Benjamin Noriega-Ortiz Designs an Art-Filled Pied-à-Terre in Chelsea's 35XV Building
Few paid design jobs offer decorators the freedom they enjoy at home. The apartment showcased on these pages, however, came exceptionally close. “My clients’ taste is very much like mine,” notes New York–based decorator Benjamin Noriega-Ortiz, “and I would have done something similar.” But on a slightly lower budget, perhaps, and maybe without the blue-chip Pablo Picasso platters and the Fernando Botero sculpture near the front door.
Noriega-Ortiz’s clients, who live in northern Florida, use the full-floor apartment in Chelsea’s 35XV building one or two weeks each month. The decorator was an obvious choice for the interiors, since he installed lobbies, kitchens, and bathrooms throughout the tower, designed by FXFowle Architects, to warm up the structure’s bracingly futuristic high-rise aesthetics. The prismatic glass edifice is particularly unexpected on its unassuming block on the edge of Chelsea, alongside neighbors that include a Jesuit high school.
Curtain walls in the building are raked at angles, to accentuate aerial views of the neighborhood and the skyline. Noriega-Ortiz, who trained in architecture himself, convinced the developers to incorporate blackout shades inside them, thereby keeping lines clean. For his clients, he extended the already abundant vistas by mirroring walls situated at right angles to the glass, in order “to create a bay-window illusion,” he explains. The living room ceiling, finished in a laboriously hand-polished plaster, adds an equally alluring but more atmospheric form of reflectivity.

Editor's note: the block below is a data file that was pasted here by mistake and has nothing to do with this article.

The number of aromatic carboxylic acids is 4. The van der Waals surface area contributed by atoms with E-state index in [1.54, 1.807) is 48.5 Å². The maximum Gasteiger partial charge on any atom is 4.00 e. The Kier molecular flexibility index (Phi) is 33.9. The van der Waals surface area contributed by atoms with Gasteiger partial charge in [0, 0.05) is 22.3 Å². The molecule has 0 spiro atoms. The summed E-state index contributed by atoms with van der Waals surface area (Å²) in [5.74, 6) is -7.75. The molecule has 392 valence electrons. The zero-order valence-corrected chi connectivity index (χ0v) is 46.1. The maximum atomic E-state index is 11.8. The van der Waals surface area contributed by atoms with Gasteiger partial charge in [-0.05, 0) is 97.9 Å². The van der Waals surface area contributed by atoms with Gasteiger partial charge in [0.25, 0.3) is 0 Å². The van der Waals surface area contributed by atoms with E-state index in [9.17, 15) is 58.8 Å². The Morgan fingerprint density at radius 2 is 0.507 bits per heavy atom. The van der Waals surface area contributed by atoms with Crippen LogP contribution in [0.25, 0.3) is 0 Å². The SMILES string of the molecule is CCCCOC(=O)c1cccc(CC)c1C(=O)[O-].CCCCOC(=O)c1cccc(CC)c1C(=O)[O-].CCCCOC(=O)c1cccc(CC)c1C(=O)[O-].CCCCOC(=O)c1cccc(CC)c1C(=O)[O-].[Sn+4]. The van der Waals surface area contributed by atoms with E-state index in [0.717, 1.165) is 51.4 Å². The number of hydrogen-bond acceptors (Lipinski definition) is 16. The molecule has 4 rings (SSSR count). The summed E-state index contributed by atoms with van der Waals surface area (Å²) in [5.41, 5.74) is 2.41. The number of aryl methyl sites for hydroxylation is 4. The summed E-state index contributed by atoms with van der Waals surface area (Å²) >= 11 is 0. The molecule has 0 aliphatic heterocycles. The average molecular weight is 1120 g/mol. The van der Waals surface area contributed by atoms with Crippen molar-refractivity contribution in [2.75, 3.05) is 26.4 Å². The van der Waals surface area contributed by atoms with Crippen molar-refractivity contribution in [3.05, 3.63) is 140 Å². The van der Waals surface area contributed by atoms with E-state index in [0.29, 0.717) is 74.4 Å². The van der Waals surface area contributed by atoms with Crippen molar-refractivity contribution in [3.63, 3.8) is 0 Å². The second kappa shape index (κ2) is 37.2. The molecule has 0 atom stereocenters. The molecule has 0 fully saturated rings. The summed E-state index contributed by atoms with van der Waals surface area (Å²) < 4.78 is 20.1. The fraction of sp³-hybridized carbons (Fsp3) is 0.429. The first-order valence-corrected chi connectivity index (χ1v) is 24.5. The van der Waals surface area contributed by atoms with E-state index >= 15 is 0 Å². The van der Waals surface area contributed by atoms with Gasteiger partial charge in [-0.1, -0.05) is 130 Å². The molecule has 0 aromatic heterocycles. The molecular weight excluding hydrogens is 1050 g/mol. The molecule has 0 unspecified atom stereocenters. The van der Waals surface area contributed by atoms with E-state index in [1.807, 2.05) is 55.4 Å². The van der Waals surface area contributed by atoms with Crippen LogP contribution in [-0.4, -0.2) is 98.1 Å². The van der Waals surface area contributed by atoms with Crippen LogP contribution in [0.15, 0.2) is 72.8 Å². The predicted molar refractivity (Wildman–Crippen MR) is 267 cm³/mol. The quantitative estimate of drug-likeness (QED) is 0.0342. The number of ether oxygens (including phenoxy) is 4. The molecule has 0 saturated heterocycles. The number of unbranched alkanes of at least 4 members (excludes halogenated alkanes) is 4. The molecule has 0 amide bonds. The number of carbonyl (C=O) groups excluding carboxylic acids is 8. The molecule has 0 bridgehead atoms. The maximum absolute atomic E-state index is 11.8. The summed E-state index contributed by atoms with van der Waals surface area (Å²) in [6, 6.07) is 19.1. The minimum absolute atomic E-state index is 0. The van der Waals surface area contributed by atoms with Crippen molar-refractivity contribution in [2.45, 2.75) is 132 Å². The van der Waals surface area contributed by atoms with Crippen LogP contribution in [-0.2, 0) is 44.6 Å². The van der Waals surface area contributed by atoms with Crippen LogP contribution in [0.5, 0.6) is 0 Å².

The clients reviewed furnishings with Noriega-Ortiz long distance, using a private Pinterest page. (“I can’t have all my clients looking at one another’s things!” Noriega-Ortiz says with a laugh.) Not surprisingly, given the building’s architecture, everything has a modern bent: The circular living room rug is shag, while a shiny new chrome-and-marble dining table is Italian, a nod to the owners’ family history. “They’ve summered in Italy the way other people decamp each year for the Hamptons,” the decorator says. “Anything that comes out of Italy is really well made, and they grew up with that.” While clients at this level usually work with independent art curators, Noriega-Ortiz helped them select and situate their collection, including a small work by Marc Chagall, who did murals in the Metropolitan Opera House. “This establishes that they are in New York,” says the designer, who hired an artist to draw faux paneling in the master bedroom, using a non-smudge pencil. It inspired the purchase of the suite’s framed drawing by master wall-scribbler Sol LeWitt.
The wife requested guest bedroom walls in electric saffron, a favorite color. Another of the four bedrooms is converted into her exercise and dance room, for yoga. And Noriega-Ortiz built a partition to enclose the husband’s “man cave,” a haven for cigar smoking. The decorator’s Pinterest page included some hand-painted men’s suits by artist Scooter LaForge, a mutual friend of his and fashion doyenne Patricia Field. For the cave, Noriega-Ortiz commissioned a LaForge canvas to zip onto a freestanding column “like a bustier.”
The bears and moon depicted on the work “are smoking, and it has gold leaf—classic Scooter,” Noriega-Ortiz notes. But the particulars of the composition—conceived as a street-art take on illustrator Ludwig Bemelman’s famous mural for Bemelman’s Bar, at the Carlyle hotel—were kept secret until the reveal. The husband didn’t quite get it, but the designer wasn’t concerned. “I never commission anything I would not buy for myself, so I was ready to keep it.” Not to worry. Not only was peace made with the piece, but the husband is now creating a line of artist-painted suits. Noriega-Ortiz is even thinking of wearing one at Art Basel this year.
A version of this article appeared in the October 2016 issue of NYC&G (New York Cottages & Gardens) with the headline: Mondo Condo.